If You or your child is working hard on learning a foreign language, practicing listening skills in that language can be difficult and often frustrating when you cannot understand every word. That’s where tools like “The Cat, The Fish and The Waiter” can help dramatically with foreign language reading and listening skills.
How Reading a Foreign Language Improves Listening
Reading is often helpful for listening skills, especially for beginners. Reading the words while you listen can help you better associate the sounds. That extends to associating the meanings as well with more repetition.
Additionally, books like “The Cat, The Fish, and The Waiter” can also help you hit grammar and spelling milestones faster. While you’re reading along and listening, you’re getting those repetitions that will help you understand the language overall in an easier way.
Use Active Listening
Active listening, which is reading while listening along, is more beneficial than mere passive listening. With passive listening, like playing the foreign language in the background while studying, your brain is not actively processing the input. It’s going in one ear and out the other.
Active listening with reading is different. You process what you are hearing because you are trying to match it to the words on the page. By repeating the experience, each time will give you a little more comprehension.
Improved Diction in the Foreign Language
Both listening and reading skills are essential to interact with anyone in a foreign language. By combining your practice of the two, you can begin to understand how the language is spoken. This distinction is called diction, and it is essential to understanding native speakers when speaking at average speeds.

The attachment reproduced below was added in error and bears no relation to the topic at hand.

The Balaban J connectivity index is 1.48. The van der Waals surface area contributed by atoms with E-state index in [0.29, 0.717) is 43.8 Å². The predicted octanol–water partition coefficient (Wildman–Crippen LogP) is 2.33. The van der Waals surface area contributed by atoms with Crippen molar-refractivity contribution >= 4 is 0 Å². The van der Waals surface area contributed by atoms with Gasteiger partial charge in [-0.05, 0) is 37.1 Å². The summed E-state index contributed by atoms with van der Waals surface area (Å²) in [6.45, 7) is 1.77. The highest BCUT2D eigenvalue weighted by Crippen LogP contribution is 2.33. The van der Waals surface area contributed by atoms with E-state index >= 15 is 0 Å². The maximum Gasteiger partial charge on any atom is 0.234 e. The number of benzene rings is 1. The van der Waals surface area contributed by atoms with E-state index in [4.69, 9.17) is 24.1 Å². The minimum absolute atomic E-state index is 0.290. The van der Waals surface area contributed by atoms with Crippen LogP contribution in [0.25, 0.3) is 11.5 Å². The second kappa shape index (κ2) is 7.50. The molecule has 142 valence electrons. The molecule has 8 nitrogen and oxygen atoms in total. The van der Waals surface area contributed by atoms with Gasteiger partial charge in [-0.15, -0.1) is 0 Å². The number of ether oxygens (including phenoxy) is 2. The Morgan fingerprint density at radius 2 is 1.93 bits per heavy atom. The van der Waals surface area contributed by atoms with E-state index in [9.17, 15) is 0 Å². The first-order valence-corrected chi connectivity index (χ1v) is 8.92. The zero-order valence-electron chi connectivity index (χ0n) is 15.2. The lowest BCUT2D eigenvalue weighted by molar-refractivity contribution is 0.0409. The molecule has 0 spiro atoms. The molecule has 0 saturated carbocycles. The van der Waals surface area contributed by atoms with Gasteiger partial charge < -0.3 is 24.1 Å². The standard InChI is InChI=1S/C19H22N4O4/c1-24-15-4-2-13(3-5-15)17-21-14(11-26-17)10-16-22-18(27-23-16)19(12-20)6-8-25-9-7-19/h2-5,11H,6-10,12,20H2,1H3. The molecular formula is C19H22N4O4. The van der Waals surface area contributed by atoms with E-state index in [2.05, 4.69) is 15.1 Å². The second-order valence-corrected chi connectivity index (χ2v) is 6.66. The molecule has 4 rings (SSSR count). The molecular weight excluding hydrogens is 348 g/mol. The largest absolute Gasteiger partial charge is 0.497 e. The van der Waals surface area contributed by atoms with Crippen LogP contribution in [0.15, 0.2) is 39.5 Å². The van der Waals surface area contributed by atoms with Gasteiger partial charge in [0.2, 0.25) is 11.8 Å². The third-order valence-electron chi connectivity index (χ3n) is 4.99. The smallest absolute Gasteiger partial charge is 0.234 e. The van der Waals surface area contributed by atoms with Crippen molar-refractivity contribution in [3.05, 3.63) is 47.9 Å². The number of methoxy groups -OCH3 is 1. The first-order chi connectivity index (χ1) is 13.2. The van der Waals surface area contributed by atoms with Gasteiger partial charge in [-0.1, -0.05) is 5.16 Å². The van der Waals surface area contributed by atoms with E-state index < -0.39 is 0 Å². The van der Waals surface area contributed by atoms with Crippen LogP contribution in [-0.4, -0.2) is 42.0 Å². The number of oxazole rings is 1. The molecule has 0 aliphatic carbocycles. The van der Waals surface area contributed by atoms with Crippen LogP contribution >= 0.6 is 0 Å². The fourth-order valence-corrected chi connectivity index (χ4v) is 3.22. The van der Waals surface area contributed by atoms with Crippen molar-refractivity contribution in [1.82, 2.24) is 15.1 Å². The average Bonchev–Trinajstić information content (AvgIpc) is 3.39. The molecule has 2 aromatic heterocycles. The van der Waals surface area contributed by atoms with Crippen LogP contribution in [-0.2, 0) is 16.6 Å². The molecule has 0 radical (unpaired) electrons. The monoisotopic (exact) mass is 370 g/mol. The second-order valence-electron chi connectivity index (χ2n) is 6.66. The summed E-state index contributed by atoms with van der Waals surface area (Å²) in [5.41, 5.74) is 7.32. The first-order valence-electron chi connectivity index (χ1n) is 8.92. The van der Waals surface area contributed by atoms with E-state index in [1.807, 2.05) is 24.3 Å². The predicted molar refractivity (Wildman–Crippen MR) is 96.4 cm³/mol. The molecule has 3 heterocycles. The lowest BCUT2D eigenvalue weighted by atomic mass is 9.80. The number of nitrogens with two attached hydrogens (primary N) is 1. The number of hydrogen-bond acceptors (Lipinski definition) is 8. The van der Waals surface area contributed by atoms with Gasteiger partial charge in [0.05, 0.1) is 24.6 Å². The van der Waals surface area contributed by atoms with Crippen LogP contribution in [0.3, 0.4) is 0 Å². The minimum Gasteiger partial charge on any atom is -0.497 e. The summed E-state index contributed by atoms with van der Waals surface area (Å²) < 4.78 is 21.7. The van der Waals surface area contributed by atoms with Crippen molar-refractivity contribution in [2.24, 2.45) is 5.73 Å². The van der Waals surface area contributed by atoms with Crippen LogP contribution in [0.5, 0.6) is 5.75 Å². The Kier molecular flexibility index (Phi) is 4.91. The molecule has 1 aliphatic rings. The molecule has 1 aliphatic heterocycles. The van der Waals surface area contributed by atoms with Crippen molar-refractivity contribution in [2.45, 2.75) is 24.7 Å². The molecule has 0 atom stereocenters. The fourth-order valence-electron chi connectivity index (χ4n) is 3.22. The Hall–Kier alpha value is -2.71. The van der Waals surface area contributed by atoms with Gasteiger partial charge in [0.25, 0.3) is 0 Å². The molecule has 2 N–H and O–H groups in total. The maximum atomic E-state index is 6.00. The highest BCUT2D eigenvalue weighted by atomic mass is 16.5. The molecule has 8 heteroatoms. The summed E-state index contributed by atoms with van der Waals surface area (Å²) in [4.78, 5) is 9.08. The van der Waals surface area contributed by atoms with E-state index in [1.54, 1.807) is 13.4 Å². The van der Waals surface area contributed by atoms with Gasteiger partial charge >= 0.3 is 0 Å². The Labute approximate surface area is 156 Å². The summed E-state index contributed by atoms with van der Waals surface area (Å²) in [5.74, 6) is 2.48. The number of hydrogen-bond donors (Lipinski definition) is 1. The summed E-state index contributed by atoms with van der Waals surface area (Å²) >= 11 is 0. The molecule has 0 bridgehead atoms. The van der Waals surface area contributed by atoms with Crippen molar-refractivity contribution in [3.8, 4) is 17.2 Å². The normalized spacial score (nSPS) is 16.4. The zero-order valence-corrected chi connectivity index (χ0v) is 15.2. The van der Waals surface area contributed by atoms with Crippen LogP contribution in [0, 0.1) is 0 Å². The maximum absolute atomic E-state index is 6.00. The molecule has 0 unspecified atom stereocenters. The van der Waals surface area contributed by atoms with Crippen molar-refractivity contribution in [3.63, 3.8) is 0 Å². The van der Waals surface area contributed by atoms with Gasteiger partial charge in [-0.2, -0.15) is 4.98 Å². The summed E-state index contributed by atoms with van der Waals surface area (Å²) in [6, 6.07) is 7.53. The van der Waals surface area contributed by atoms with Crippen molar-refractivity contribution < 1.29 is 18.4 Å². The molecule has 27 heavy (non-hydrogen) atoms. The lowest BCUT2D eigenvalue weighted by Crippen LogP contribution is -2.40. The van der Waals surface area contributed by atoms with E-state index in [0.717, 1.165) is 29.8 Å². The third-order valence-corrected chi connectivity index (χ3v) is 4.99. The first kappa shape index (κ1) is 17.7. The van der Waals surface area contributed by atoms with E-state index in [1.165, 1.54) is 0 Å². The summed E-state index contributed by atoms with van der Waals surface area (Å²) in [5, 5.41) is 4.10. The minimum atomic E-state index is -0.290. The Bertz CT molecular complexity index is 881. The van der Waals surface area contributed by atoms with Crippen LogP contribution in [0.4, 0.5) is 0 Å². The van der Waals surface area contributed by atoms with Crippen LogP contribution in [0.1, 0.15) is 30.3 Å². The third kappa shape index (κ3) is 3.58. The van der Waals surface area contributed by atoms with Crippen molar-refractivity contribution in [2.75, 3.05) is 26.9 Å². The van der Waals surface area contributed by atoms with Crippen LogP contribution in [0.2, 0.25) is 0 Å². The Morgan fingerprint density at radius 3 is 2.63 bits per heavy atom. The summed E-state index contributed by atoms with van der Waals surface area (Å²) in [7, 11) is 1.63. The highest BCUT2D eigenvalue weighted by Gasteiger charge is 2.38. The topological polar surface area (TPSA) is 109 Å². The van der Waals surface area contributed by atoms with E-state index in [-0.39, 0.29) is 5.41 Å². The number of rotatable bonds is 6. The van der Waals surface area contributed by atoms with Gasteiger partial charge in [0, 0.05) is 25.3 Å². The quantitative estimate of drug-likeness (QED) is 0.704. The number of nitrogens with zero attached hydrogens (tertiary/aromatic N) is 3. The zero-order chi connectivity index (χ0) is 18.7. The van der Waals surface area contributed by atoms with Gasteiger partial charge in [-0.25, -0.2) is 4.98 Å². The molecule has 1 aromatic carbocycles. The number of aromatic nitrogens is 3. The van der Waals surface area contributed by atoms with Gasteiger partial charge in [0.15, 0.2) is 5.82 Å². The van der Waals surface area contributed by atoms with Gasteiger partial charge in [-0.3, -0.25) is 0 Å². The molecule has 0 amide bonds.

As each language has its own cadence, the audio recordings of “The Cat, The Fish and The Waiter” always use native speakers for voice recording. Without understanding diction, it’s difficult for you or your child to jump from recordings to live conversations. The sounds will not line up. By taking time to merge reading and listening skills, you can avoid this language learning pitfall.
One of the trickiest parts of language learning is understanding common expressions. Often, these items defy literal translation. That means you cannot merely memorize the meaning of the words. Instead, you need the implications of these words when put together. Listening and seeing it on paper helps your brain gain the necessary repetitions.
Another example of this is idioms. Every language has them, such as “letting the cat out of the bag” in English. They make no sense when translated, however, by applying yourself to reading and listening skills, you can pick up these phrases and understand their meaning when you encounter them in conversation.
“The Cat, The Fish, and The Waiter” is an innovative language learning tool available in 15 languages. Each package includes a book and audio files to help you master the sounds of the language you choose.